College was a more mixed experience for me. There were reliable manufacturers who made highly stable DOS boxes that ran on MS-DOS or some other DOS/OS variant. I also learned to program in a UNIX environment, which is great, so I could stay away from the DOS world. Also, I met my wife, a life long Apple fan and many friends were Mac owners. I also got to know a real Mac developer, who is responsible for early 90s shareware apps, like Solarian II. Near the end of my time at Berkeley, I even worked on a few NeXT stations, which were kind of weird, but powerful.

My appreciation for the Apple world endured, and deepened, but, given the problems they were having breaking out of the niche, I never became a full time Mac guy. I still wished that  they would give up the native OS and make it more compatiable, which they did when the UNIX kernel was adopted. And of course, price!

Chicago turned me off permanently to the Windows world. Windows NT soured me, even though it was, once again, useful for corporate purposes. The Mac Lab in Ryerson hall (now gone) was a much, much better experience most of time, as indicated by the fact that people would use the stations for hours at a time. But still, I kept a Windows box for statistical packages. I wandered, though. My graduate course papers were usually written on the late generation Macs.

Then we get to the present, the Apple of the 2000s. By that time, I was completely burned by the Windows world. Like many, Vista was the last straw for me, though I haven’t bought a Windows machine for non-work purposes since the 1990s. All “fun” computing in my home was done on my wife’s computers. I haven’t paid for a non-Apple product with my own money for years.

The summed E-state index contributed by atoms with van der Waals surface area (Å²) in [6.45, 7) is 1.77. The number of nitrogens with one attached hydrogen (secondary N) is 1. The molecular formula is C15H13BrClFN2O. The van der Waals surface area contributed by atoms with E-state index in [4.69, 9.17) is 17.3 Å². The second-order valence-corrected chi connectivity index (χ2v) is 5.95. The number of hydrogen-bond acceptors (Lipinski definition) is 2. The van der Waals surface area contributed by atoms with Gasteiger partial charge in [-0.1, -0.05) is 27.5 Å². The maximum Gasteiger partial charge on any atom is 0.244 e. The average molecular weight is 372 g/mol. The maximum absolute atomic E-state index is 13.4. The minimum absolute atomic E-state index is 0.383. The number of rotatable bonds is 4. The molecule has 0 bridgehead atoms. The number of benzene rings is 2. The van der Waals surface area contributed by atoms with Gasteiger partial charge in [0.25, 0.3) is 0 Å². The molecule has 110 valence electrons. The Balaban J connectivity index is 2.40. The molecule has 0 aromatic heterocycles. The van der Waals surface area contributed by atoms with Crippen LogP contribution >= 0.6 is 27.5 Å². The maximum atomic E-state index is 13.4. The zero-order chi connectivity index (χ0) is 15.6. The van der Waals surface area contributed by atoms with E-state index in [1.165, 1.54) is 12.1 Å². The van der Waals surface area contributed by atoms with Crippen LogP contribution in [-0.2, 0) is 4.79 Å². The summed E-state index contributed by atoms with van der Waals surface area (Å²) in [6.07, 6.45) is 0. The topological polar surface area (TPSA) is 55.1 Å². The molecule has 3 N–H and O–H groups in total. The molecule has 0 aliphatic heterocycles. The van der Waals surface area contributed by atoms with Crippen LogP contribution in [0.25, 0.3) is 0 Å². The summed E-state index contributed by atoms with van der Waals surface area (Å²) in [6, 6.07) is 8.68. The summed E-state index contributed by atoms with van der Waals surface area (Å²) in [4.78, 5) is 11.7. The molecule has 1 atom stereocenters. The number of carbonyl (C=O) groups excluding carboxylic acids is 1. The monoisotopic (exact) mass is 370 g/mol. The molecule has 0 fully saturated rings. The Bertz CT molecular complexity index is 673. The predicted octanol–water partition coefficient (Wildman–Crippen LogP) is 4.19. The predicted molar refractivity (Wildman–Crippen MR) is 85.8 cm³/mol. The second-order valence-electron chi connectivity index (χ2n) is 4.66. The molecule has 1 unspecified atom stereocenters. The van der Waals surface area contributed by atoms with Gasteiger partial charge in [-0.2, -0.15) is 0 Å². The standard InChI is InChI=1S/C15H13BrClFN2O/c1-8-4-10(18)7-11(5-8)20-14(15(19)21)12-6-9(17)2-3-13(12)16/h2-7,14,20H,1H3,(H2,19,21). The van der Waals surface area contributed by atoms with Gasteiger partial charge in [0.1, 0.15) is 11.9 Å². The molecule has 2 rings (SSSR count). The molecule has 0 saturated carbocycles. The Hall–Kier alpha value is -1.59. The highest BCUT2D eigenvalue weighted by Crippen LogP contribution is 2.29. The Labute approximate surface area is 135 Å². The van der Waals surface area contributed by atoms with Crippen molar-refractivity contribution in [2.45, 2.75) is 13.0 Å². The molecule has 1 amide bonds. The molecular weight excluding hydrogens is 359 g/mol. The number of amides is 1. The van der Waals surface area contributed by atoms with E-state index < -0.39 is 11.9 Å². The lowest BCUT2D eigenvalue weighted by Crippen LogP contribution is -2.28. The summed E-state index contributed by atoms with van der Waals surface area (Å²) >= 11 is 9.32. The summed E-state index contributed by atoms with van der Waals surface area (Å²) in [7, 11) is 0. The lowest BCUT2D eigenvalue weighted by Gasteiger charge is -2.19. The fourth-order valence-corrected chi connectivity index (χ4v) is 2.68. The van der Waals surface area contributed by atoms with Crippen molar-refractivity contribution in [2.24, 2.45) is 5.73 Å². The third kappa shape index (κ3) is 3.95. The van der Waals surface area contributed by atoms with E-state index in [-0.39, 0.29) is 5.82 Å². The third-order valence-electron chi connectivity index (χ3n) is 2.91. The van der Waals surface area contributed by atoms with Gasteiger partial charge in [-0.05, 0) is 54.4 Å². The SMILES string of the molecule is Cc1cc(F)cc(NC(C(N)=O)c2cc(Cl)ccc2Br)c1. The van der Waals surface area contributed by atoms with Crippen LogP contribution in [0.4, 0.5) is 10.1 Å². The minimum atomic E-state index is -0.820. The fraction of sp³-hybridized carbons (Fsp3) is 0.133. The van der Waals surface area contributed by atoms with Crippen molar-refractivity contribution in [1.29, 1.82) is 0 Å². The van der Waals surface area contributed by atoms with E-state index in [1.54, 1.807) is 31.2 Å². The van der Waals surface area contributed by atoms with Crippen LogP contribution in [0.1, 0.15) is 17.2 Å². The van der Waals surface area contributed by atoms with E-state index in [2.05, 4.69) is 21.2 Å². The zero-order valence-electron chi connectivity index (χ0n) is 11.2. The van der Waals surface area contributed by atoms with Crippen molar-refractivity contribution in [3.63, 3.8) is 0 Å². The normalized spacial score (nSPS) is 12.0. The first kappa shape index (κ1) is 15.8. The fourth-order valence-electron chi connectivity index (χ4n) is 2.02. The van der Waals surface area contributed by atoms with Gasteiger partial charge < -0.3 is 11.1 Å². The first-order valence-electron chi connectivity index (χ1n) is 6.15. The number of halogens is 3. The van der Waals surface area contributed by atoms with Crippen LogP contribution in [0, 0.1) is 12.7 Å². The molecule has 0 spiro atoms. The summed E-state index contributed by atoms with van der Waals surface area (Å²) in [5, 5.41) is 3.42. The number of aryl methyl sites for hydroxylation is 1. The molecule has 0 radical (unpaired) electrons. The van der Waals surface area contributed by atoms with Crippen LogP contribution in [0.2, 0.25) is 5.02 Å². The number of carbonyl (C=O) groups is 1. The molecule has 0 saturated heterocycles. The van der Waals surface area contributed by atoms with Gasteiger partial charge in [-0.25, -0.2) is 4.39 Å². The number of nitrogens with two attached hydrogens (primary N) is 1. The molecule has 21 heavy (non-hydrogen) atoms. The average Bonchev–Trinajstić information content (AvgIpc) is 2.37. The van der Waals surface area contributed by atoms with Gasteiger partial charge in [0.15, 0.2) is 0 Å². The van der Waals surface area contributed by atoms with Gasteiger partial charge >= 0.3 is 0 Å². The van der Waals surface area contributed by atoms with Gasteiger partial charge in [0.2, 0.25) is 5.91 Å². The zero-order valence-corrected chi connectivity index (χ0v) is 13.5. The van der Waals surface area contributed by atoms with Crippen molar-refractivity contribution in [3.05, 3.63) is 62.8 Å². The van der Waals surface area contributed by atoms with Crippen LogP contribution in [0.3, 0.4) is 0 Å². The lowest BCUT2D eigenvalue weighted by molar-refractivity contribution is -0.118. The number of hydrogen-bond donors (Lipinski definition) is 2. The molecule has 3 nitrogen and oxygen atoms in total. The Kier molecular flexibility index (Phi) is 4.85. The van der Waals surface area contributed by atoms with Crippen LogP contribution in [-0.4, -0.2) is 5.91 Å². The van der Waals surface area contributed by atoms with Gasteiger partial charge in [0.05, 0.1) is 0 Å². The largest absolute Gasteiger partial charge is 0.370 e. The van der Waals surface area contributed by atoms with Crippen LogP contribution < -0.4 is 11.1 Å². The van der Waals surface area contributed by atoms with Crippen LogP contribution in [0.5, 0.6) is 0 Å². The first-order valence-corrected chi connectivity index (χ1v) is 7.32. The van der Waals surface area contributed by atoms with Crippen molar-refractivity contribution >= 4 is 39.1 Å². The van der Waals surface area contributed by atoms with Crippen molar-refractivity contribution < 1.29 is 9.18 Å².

Soon, my wife, loyally Apple, started buying all the famed products – iPods, iBooks, iPads, and so forth. But I was puzzled, didn’t this represent an abandonment of the personal computer? Was Apple giving up on being the #1 game in personal computing? The answer is yes. As I later came to appreciate, Apple was never about hanging on to old models, or even fairly successful current models. It was about taking current success and building something new, if it was risky. What we know now is that the 2000s Apple, post-Amelio/Scully, was about shifting from personal computers to consumer electronics and content delivery.

Even in this new incarnation, the strengths and weaknesses of the Apple style remained. If you were a bureaucracy who needs lots of units, you would not choose Apple (e.g., Mac vs. Windows). If you needed an extremely open system, you wouldn’t stick with Apple (e.g., iPhones vs. Droids ). But if you wanted a high quality device that provided a very specific great experience, Apple usually won the day. The controlled garden of delights was a business model that could really work, at least for consumer needs. The big, long term successes of Apple fits that pattern – they lost the PC battle, are becoming a (huge?) niche product in phones, but have a lock on devices and systems that deliver and manage content like iTunes, tablets, iPads, and music players.

This is just a long way of saying thank you, Steve Jobs. You made my dad excited about teaching programming, and you made me excited to learn. And you made me think about strategy and business, as well as games. Computing won’t be the same without you.

Written by fabiorojas

October 6, 2011 at 5:33 am

Posted in entrepreneurship, fabio